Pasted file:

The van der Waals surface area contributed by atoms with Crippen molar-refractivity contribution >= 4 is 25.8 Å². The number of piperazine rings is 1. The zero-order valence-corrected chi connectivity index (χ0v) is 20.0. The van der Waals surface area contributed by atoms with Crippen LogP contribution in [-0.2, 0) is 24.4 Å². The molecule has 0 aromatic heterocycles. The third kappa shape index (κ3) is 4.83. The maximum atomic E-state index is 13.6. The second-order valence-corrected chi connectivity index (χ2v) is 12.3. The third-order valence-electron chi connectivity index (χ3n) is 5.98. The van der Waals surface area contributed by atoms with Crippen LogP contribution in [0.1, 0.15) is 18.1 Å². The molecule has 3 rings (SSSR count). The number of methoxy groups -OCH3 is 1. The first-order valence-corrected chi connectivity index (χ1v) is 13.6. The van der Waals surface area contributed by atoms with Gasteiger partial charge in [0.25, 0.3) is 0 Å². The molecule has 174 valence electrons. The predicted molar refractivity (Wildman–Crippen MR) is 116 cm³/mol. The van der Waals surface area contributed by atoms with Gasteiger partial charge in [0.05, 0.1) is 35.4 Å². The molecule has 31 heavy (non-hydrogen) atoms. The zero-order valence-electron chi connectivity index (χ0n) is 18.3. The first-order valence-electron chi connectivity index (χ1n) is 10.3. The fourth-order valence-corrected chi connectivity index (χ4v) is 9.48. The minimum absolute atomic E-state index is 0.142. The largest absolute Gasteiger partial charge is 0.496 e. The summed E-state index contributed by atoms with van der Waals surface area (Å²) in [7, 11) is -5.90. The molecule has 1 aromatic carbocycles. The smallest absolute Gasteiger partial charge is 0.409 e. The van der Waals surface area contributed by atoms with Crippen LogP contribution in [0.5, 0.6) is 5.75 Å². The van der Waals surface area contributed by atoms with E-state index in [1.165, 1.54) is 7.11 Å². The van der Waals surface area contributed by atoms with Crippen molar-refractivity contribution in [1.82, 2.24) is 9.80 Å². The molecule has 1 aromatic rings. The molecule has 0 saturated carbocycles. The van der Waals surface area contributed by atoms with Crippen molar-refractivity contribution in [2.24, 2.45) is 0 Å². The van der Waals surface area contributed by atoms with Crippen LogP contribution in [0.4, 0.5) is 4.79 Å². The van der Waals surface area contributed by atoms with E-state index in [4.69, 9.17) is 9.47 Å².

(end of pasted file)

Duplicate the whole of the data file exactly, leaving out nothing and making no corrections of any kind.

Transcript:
The van der Waals surface area contributed by atoms with Crippen molar-refractivity contribution >= 4 is 25.8 Å². The number of piperazine rings is 1. The zero-order valence-corrected chi connectivity index (χ0v) is 20.0. The van der Waals surface area contributed by atoms with Crippen LogP contribution in [-0.2, 0) is 24.4 Å². The molecule has 0 aromatic heterocycles. The third kappa shape index (κ3) is 4.83. The maximum atomic E-state index is 13.6. The second-order valence-corrected chi connectivity index (χ2v) is 12.3. The third-order valence-electron chi connectivity index (χ3n) is 5.98. The van der Waals surface area contributed by atoms with Crippen LogP contribution in [0.1, 0.15) is 18.1 Å². The molecule has 3 rings (SSSR count). The number of methoxy groups -OCH3 is 1. The first-order valence-corrected chi connectivity index (χ1v) is 13.6. The van der Waals surface area contributed by atoms with Gasteiger partial charge in [0.25, 0.3) is 0 Å². The molecule has 174 valence electrons. The predicted molar refractivity (Wildman–Crippen MR) is 116 cm³/mol. The van der Waals surface area contributed by atoms with Gasteiger partial charge in [0.05, 0.1) is 35.4 Å². The molecule has 31 heavy (non-hydrogen) atoms. The zero-order valence-electron chi connectivity index (χ0n) is 18.3. The first-order valence-electron chi connectivity index (χ1n) is 10.3. The fourth-order valence-corrected chi connectivity index (χ4v) is 9.48. The minimum absolute atomic E-state index is 0.142. The largest absolute Gasteiger partial charge is 0.496 e. The summed E-state index contributed by atoms with van der Waals surface area (Å²) in [7, 11) is -5.90. The molecule has 1 aromatic carbocycles. The smallest absolute Gasteiger partial charge is 0.409 e. The van der Waals surface area contributed by atoms with Crippen LogP contribution in [0.5, 0.6) is 5.75 Å². The van der Waals surface area contributed by atoms with E-state index in [1.165, 1.54) is 7.11 Å². The van der Waals surface area contributed by atoms with Crippen molar-refractivity contribution in [1.82, 2.24) is 9.80 Å². The molecule has 1 aromatic rings. The molecule has 0 saturated carbocycles. The van der Waals surface area contributed by atoms with Crippen molar-refractivity contribution in [2.24, 2.45) is 0 Å². The van der Waals surface area contributed by atoms with Crippen LogP contribution in [0.4, 0.5) is 4.79 Å². The van der Waals surface area contributed by atoms with E-state index in [4.69, 9.17) is 9.47 Å².